- World 1 of physical object and events, accessible by all human beings given the right perceptions or equipment
- World 2 of mental objects and events, the inner world of human being accesible by only this human, and
- World 3 of objective knowledge that comprized the products of human thought - ideas, theories, stories, myths etc.
I think that the difference between Systems Integrator/Engineer and Specialty Engineers is fundamental and stems from the difference in their World 3 products (as encoded in information artefacts):
- Specialty Engineers (SpecIs) encode their mental models in executable information artefacts that allow production of physical objects by machines or skilled humans that don't have to share the engineers mental models. Examples - computer code is used by compiler/builder to encode physical computer file that may be run by a computer, mechanical drawing allows production of parts by workers/robots, electrical diagram allows to produce a circuit.
- Systems Engineers'/Integrators' mental models are encoded in information artefacts (or even communicated without physical encoding building the common understanding -the pure World 3 object) that are meant to create compatible mental models in the minds of other engineers. In that SE/SI are just like to architects, managers and leaders.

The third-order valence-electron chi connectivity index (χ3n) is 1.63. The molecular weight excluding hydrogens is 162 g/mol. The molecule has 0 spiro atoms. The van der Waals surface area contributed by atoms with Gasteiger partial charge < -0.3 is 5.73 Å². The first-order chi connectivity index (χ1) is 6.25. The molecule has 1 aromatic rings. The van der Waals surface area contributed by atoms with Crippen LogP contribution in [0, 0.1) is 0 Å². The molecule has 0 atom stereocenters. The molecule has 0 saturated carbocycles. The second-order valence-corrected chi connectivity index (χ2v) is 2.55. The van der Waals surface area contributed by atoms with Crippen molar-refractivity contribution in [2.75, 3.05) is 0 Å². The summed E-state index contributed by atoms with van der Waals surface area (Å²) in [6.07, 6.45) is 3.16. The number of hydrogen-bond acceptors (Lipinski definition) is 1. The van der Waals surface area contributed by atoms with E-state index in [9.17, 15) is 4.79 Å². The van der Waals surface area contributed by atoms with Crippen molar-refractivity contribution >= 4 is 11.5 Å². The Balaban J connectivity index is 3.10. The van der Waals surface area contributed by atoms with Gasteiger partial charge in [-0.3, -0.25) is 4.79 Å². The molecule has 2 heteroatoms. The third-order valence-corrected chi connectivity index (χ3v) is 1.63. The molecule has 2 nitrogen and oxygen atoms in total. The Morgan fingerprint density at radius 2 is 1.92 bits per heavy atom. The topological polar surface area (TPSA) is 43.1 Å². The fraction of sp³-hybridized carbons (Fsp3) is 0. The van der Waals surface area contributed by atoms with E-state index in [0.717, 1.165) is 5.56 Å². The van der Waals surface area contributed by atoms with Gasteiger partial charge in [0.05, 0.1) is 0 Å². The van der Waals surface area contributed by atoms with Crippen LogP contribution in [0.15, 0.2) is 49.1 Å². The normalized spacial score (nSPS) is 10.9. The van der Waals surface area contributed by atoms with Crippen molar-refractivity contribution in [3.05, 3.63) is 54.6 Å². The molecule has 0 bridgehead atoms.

The line of distinction between SE/SIs and SpecIs may move with the evolution of technology - once non-exectutable information artefacts may become executable - one example is executable specifications/models that once needed skilled programmer (SpecI) to convert them to the executable code and now this job can in some cases be done by a machine.
It's common that engineers perform both roles of SE/SIs and SpecIs so they have to be educated in these fairly distinct skill sets.
Summarizing: SpecIs produce executable information artefacts meant to be used in production, SEs/SIs produce World 3 objects meant to communicate mental models between engineers and other professionals, without directly leading to the production.